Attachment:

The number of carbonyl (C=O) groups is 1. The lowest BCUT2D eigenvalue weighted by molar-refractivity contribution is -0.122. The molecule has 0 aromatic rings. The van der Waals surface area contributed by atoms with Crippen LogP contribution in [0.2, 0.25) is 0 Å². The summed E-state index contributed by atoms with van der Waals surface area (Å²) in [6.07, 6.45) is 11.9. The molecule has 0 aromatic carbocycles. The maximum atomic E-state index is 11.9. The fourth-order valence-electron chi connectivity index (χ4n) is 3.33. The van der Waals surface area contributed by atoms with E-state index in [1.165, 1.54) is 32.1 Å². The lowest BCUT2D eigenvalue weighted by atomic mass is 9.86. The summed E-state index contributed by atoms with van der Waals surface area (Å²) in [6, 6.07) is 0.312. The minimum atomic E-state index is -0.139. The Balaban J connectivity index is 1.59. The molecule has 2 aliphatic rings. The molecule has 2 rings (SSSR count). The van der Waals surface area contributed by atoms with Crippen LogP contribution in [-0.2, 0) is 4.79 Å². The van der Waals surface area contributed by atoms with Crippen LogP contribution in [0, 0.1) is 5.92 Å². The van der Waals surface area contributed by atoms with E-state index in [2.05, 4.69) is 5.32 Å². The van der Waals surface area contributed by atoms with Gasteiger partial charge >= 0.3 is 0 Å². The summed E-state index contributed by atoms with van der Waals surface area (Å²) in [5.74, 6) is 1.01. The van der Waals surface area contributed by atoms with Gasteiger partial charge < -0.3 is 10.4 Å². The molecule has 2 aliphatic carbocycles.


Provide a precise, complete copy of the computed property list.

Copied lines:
The number of carbonyl (C=O) groups is 1. The lowest BCUT2D eigenvalue weighted by molar-refractivity contribution is -0.122. The molecule has 0 aromatic rings. The van der Waals surface area contributed by atoms with Crippen LogP contribution in [0.2, 0.25) is 0 Å². The summed E-state index contributed by atoms with van der Waals surface area (Å²) in [6.07, 6.45) is 11.9. The molecule has 0 aromatic carbocycles. The maximum atomic E-state index is 11.9. The fourth-order valence-electron chi connectivity index (χ4n) is 3.33. The van der Waals surface area contributed by atoms with E-state index in [1.165, 1.54) is 32.1 Å². The lowest BCUT2D eigenvalue weighted by atomic mass is 9.86. The summed E-state index contributed by atoms with van der Waals surface area (Å²) in [6, 6.07) is 0.312. The minimum atomic E-state index is -0.139. The Balaban J connectivity index is 1.59. The molecule has 2 aliphatic rings. The molecule has 2 rings (SSSR count). The van der Waals surface area contributed by atoms with Crippen LogP contribution in [-0.2, 0) is 4.79 Å². The van der Waals surface area contributed by atoms with Crippen LogP contribution in [0, 0.1) is 5.92 Å². The van der Waals surface area contributed by atoms with E-state index in [2.05, 4.69) is 5.32 Å². The van der Waals surface area contributed by atoms with Gasteiger partial charge >= 0.3 is 0 Å². The summed E-state index contributed by atoms with van der Waals surface area (Å²) in [5.74, 6) is 1.01. The van der Waals surface area contributed by atoms with Gasteiger partial charge < -0.3 is 10.4 Å². The molecule has 2 aliphatic carbocycles.